Acute Care Nursing: Osteoarthritis – Case Study Example

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The paper "Acute Care Nursing: Osteoarthritis" is a wonderful example of a case study on health sciences and medicine. Age: 63 years old Sex: Female Civil status: Divorced No. of children: 1 Profession: Retired school teacher Postoperative Complication Mrs Simone Cordalis had a history of osteoarthritis. However, Simone had tried many treatments for her osteoarthritis; including glucosamine, fish oil, acupuncture, and cortisone injections. She was subjected to total knee replacement surgery to correct this problem simply because the arthritic changes in her knees had made it increasingly difficult to perform her tasks as a physical education teacher. She also had to stop playing competitive tennis because of her pain worsening over the past three years.

However, possible problems can arise from surgery such as infection, pain or swelling. According to National Institute of Health (2002), Postoperative complications are the problems patients suffer from after undergo intrusive means of treatment (surgery) of these conditions some of these complications are: Infections, Thrombosis, Nerve injury, Morbidity of muscle, Inflammation and Pain. Infections: According to a study done by Maetzel et al (2004) and National Institute of Health (2002), some of the patients suffer from infection from either Staphylococcus aureus or even Clostridium tetani at the site of operation (wound), after undergoing such processes.

The common infection presented to surgeons is infections of soft tissues such as abscesses and Joint infections. Mrs Simone Cordalis would most likely experience the nosocomial infection at the site of operation. The risk factor for such infection is due to the presence of environmental pathogens and further aggravated when there is an inadequate aseptic technique performed during operation. Gram-positive bacterium; Staphylococcus aureus is among the common pathogen which causes wound infections while Gram-negative bacterium; Pseudomonas aeruginosa has been cited in numerous studies as the main causal of nosocomial infection since it is an environmental pathogen.

Furthermore, P. aeruginosa can result to delay in wound healing in most cases (Carter & Cole, 1990). Thrombosis: This is the formation of a thrombus (clot) in blood. This complication has been found to occur in patients after operation despite the use of prophylactic anticoagulant, or anti-embolic stockings. Mrs Simone Cordalis would most likely experience this complication following a knee operation. The occurrence of these blood clots and emboli in a patient impairs blood flow and may even cause vascular disorders.

Acute ischaemia of limbs, brain or intestine can result due to arterial embolism. The extensive complication can be realized when the blood supply is restored by embolectomy after ischaemia, however, further damage can arise due to reperfusion syndrome (Zhao, 1999; National Institute of Health, 2002). According to AHRQ (2009), the majority of chronic leg ulcers arises since chronic venous insufficiency in the lower limb since leads to venous hypertension, which is a risk factor for such complication. Nerve injury: nerve injury to the knee can also be experienced by some patients caused by pressure subjected to the nerve and sensory and motor areas of that nerve territory, by either tourniquet or any other physical damage that might have occurred during the process (National Institute of Health, 2002, 2008).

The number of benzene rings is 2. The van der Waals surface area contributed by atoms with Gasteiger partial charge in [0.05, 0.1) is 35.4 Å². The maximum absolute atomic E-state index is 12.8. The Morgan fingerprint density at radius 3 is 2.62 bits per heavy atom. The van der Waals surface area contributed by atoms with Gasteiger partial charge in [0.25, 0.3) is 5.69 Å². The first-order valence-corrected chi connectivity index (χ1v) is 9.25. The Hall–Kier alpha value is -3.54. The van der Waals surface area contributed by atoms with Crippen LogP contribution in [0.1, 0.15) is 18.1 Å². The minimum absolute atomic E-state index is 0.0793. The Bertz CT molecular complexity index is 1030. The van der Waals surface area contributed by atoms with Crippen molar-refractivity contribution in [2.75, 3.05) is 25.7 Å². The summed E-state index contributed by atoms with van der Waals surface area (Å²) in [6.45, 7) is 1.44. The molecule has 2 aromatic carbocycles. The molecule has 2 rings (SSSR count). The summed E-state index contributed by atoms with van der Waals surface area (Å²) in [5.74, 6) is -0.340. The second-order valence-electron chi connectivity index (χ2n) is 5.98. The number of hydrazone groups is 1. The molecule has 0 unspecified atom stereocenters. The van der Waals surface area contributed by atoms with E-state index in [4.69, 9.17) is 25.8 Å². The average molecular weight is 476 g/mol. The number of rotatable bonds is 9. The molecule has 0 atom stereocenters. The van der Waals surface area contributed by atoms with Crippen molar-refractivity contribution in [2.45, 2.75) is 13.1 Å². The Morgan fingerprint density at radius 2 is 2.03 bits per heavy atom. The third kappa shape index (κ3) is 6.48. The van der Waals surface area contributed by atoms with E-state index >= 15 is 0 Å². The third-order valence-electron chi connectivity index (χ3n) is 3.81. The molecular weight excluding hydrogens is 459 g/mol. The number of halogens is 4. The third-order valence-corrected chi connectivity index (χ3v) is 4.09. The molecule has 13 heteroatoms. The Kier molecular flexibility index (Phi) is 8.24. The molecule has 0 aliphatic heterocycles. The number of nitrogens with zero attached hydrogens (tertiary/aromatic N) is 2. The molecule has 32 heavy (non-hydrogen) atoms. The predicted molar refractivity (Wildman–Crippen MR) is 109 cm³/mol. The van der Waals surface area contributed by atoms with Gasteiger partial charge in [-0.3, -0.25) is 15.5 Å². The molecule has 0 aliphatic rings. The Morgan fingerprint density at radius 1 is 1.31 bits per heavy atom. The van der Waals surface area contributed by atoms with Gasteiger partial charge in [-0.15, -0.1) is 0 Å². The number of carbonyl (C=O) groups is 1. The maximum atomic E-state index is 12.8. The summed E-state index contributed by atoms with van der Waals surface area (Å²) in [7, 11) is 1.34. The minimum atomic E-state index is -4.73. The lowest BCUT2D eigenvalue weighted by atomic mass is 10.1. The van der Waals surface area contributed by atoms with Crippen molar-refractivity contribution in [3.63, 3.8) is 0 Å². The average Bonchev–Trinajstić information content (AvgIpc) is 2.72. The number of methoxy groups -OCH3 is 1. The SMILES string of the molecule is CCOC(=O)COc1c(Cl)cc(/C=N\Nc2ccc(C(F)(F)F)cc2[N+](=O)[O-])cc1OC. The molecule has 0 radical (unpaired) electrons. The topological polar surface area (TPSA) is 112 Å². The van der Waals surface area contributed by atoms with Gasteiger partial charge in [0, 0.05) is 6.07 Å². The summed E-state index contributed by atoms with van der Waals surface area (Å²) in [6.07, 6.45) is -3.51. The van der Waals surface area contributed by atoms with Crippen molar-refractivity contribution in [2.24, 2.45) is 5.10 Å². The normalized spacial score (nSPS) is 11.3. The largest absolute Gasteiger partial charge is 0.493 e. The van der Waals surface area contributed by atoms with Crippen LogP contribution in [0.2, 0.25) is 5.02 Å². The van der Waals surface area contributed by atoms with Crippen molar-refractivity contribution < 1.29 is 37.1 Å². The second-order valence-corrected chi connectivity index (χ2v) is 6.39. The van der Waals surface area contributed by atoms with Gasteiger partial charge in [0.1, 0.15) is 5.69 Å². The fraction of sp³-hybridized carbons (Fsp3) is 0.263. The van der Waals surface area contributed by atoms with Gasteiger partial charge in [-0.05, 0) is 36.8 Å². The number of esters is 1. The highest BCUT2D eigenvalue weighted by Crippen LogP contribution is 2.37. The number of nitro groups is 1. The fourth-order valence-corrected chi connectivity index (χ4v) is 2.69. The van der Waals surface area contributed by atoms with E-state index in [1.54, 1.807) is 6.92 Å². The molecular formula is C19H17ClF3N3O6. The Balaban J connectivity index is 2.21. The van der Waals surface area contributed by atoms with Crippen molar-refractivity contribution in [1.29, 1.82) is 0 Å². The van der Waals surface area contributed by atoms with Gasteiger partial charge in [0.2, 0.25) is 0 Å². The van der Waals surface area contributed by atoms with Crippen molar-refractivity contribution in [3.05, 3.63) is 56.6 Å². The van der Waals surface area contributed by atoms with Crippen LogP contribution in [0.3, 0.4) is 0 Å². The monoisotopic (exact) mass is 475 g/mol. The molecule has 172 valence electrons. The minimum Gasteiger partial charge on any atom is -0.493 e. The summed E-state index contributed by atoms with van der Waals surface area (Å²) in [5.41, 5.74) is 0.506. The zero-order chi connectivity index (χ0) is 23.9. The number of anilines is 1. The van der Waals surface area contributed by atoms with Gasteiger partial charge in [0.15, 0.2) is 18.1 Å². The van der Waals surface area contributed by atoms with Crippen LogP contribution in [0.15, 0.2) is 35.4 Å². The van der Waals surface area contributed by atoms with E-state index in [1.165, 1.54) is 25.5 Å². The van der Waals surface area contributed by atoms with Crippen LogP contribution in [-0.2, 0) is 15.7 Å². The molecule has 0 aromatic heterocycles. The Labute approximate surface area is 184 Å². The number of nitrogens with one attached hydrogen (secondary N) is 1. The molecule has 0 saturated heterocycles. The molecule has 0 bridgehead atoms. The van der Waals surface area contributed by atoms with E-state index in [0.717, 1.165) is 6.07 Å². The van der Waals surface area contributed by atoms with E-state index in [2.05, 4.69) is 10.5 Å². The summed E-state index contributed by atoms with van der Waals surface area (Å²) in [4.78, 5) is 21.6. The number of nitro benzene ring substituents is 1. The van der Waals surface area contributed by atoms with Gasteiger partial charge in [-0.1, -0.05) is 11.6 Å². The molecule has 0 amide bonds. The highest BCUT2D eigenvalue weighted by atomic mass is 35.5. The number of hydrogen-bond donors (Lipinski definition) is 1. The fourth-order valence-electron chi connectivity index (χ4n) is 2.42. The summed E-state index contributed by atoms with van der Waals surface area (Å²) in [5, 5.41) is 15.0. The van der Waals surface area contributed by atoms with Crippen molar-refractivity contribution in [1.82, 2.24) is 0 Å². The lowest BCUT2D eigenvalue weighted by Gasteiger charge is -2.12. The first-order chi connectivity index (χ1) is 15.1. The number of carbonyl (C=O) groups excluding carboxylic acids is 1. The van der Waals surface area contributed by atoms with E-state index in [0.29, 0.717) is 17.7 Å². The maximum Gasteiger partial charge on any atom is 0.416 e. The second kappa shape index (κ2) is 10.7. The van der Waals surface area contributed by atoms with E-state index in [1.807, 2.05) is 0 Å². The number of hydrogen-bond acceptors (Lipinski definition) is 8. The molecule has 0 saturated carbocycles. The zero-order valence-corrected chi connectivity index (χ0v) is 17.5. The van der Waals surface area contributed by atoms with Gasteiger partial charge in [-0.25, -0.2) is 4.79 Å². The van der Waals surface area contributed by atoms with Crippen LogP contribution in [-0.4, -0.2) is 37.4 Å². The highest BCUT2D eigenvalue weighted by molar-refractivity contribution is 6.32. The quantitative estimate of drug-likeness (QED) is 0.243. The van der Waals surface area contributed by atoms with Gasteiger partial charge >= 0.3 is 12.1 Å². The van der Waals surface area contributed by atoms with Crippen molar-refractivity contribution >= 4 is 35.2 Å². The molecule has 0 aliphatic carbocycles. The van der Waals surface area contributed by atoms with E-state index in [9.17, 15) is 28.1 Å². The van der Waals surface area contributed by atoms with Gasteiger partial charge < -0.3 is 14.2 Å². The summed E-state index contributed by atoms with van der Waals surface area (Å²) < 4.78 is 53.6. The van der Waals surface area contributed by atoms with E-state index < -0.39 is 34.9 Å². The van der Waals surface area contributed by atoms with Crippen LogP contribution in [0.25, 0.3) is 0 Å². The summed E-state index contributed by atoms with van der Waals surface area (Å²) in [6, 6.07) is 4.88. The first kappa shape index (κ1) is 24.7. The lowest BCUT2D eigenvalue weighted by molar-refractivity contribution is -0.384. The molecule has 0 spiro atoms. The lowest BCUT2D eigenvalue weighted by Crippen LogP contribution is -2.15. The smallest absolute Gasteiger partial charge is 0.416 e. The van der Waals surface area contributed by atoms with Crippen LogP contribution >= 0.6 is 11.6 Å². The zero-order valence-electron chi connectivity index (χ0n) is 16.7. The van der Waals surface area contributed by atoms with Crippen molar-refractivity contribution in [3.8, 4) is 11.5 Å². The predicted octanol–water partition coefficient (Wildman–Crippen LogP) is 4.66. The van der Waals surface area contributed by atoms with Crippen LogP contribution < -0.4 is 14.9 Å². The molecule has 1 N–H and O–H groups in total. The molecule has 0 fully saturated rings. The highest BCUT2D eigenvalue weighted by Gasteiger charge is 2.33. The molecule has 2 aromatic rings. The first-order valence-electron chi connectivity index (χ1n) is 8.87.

Following knee surgical procedure, Mrs Simone Cordalis would most likely experience this complication. This may lead to loss of function of the leg afterwards (National Institute of Health, 2002, 2008).

References

Arthritis and Musculoskeletal Alliance, ARMA (2004) Standards of Care for People with Osteoarthritis: London; ARMA

Arthritis Foundation (2008) Arthritis Ambassador Kit, Section Three: Tools & Resources pp.1-2

Agency for Healthcare Research and Quality, AHRQ, (April 2009). Osteoarthritis of the Knee / A Guide for Adults: AHRQ Pub. No.09-EHC001-A. pp 1-4

Carter, G.R and Cole, J.R. (1990) Diagnostic Procedures in vet Bacteriology and Mycology, 5th` Edn, Academic Press, Inc, London, and Newyork.

Chamberlain MA, Care G (1982) Physiotherapy in Osteoarthritis of the knees: A controlled trial of hospital versus home exercises. International Rehabilitation Medicine 4 (2): 101–6.

Maetzel A, Li LC, Tomlinson F, Bombardier C, Pencharz J. (2004). The economic burden associated with osteoarthritis, rheumatoid arthritis, and hypertension: A comparative study. Ann Rheum Dis; 63(4):395-401

National Institute of Health (July 2002). Osteoarthritis: National Institute of Arthritis and Musculoskeletal and Skin Diseases, NIH Publication No. 02-4617. pp.5-40

National Institute of Health (February 2008). Osteoarthritis: The care and Management of adult osteoarthritis in adults, NIC clinical guideline 59; pp.10-25

Yen ZS, Lai MS, Wang CT, et al., (2004) Cost-effectiveness of treatment strategies for osteoarthritis of the knee in Taiwan: Journal of Rheumatology 31: 1797–803

Zhao SZ, McMillen JI, Markenson JA et al. (1999). Evaluation of the functional status of health-related quality of life of patients with osteoarthritis treated with celecoxib. Pharmacotherapy 19 (11): 1269-78.

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